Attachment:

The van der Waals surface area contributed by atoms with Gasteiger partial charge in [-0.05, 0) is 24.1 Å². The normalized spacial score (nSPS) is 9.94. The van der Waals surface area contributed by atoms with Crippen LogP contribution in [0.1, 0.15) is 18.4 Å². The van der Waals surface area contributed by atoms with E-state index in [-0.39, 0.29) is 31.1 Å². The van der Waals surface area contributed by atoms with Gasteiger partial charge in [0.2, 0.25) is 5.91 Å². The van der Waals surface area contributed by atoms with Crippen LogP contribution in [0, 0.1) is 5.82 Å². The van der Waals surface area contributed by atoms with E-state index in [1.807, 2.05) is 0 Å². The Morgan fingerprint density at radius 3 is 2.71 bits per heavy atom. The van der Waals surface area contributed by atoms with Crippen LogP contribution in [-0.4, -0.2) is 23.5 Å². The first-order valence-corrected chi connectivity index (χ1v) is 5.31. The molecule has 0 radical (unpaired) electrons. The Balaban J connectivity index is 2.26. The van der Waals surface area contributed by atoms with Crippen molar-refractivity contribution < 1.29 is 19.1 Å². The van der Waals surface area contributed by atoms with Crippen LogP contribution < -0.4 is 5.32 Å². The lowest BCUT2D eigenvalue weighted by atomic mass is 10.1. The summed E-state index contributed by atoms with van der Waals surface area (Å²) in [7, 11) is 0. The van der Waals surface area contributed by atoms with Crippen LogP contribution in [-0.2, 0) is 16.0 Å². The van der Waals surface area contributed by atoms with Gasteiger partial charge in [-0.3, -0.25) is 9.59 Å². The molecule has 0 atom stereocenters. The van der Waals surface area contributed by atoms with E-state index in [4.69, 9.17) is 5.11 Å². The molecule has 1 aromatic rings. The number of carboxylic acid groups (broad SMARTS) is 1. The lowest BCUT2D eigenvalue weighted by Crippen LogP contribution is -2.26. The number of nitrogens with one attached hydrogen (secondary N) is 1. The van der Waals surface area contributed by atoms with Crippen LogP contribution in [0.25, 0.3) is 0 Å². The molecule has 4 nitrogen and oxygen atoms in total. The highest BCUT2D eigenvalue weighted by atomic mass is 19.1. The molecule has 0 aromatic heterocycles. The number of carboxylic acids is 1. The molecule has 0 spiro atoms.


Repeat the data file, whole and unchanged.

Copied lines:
The van der Waals surface area contributed by atoms with Gasteiger partial charge in [-0.05, 0) is 24.1 Å². The normalized spacial score (nSPS) is 9.94. The van der Waals surface area contributed by atoms with Crippen LogP contribution in [0.1, 0.15) is 18.4 Å². The van der Waals surface area contributed by atoms with E-state index in [-0.39, 0.29) is 31.1 Å². The van der Waals surface area contributed by atoms with Gasteiger partial charge in [0.2, 0.25) is 5.91 Å². The van der Waals surface area contributed by atoms with Crippen LogP contribution in [0, 0.1) is 5.82 Å². The van der Waals surface area contributed by atoms with E-state index in [1.807, 2.05) is 0 Å². The Morgan fingerprint density at radius 3 is 2.71 bits per heavy atom. The van der Waals surface area contributed by atoms with Crippen LogP contribution in [-0.4, -0.2) is 23.5 Å². The first-order valence-corrected chi connectivity index (χ1v) is 5.31. The molecule has 0 radical (unpaired) electrons. The Balaban J connectivity index is 2.26. The van der Waals surface area contributed by atoms with Crippen molar-refractivity contribution < 1.29 is 19.1 Å². The van der Waals surface area contributed by atoms with Crippen LogP contribution < -0.4 is 5.32 Å². The lowest BCUT2D eigenvalue weighted by atomic mass is 10.1. The summed E-state index contributed by atoms with van der Waals surface area (Å²) in [7, 11) is 0. The van der Waals surface area contributed by atoms with Crippen LogP contribution in [-0.2, 0) is 16.0 Å². The van der Waals surface area contributed by atoms with Gasteiger partial charge in [-0.3, -0.25) is 9.59 Å². The molecule has 0 atom stereocenters. The van der Waals surface area contributed by atoms with E-state index in [4.69, 9.17) is 5.11 Å². The molecule has 1 aromatic rings. The number of carboxylic acid groups (broad SMARTS) is 1. The lowest BCUT2D eigenvalue weighted by Crippen LogP contribution is -2.26. The number of nitrogens with one attached hydrogen (secondary N) is 1. The van der Waals surface area contributed by atoms with Crippen LogP contribution in [0.25, 0.3) is 0 Å². The molecule has 4 nitrogen and oxygen atoms in total. The highest BCUT2D eigenvalue weighted by atomic mass is 19.1. The molecule has 0 aromatic heterocycles. The number of carboxylic acids is 1. The molecule has 0 spiro atoms.